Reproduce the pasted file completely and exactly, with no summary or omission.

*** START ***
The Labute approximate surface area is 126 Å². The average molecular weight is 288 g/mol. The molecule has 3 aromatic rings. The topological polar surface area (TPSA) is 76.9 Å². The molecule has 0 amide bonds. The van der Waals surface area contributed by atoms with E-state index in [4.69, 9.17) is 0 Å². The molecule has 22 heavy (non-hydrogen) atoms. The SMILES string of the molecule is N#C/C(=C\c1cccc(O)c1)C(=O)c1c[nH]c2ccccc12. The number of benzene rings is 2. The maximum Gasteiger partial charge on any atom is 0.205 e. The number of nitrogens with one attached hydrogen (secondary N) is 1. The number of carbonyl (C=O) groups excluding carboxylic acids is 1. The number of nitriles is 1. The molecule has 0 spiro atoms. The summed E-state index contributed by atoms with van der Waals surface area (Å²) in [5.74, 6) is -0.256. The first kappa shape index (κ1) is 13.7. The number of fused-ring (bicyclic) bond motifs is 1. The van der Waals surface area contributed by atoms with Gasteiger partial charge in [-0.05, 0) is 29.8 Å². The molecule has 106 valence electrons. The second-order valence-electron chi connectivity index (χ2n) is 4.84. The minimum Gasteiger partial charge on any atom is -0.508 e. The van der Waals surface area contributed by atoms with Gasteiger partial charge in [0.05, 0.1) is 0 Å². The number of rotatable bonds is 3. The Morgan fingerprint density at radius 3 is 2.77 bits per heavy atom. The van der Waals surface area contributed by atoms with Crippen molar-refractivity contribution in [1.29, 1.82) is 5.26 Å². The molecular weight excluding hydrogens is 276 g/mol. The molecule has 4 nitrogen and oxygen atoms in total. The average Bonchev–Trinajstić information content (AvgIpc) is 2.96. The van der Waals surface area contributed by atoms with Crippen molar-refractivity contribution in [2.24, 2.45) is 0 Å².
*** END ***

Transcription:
The Labute approximate surface area is 126 Å². The average molecular weight is 288 g/mol. The molecule has 3 aromatic rings. The topological polar surface area (TPSA) is 76.9 Å². The molecule has 0 amide bonds. The van der Waals surface area contributed by atoms with E-state index in [4.69, 9.17) is 0 Å². The molecule has 22 heavy (non-hydrogen) atoms. The SMILES string of the molecule is N#C/C(=C\c1cccc(O)c1)C(=O)c1c[nH]c2ccccc12. The number of benzene rings is 2. The maximum Gasteiger partial charge on any atom is 0.205 e. The number of nitrogens with one attached hydrogen (secondary N) is 1. The number of carbonyl (C=O) groups excluding carboxylic acids is 1. The number of nitriles is 1. The molecule has 0 spiro atoms. The summed E-state index contributed by atoms with van der Waals surface area (Å²) in [5.74, 6) is -0.256. The first kappa shape index (κ1) is 13.7. The number of fused-ring (bicyclic) bond motifs is 1. The van der Waals surface area contributed by atoms with Gasteiger partial charge in [-0.05, 0) is 29.8 Å². The molecule has 106 valence electrons. The second-order valence-electron chi connectivity index (χ2n) is 4.84. The minimum Gasteiger partial charge on any atom is -0.508 e. The van der Waals surface area contributed by atoms with Gasteiger partial charge in [0.05, 0.1) is 0 Å². The number of rotatable bonds is 3. The Morgan fingerprint density at radius 3 is 2.77 bits per heavy atom. The van der Waals surface area contributed by atoms with Crippen molar-refractivity contribution in [1.29, 1.82) is 5.26 Å². The molecular weight excluding hydrogens is 276 g/mol. The molecule has 4 nitrogen and oxygen atoms in total. The average Bonchev–Trinajstić information content (AvgIpc) is 2.96. The van der Waals surface area contributed by atoms with Crippen molar-refractivity contribution in [2.24, 2.45) is 0 Å².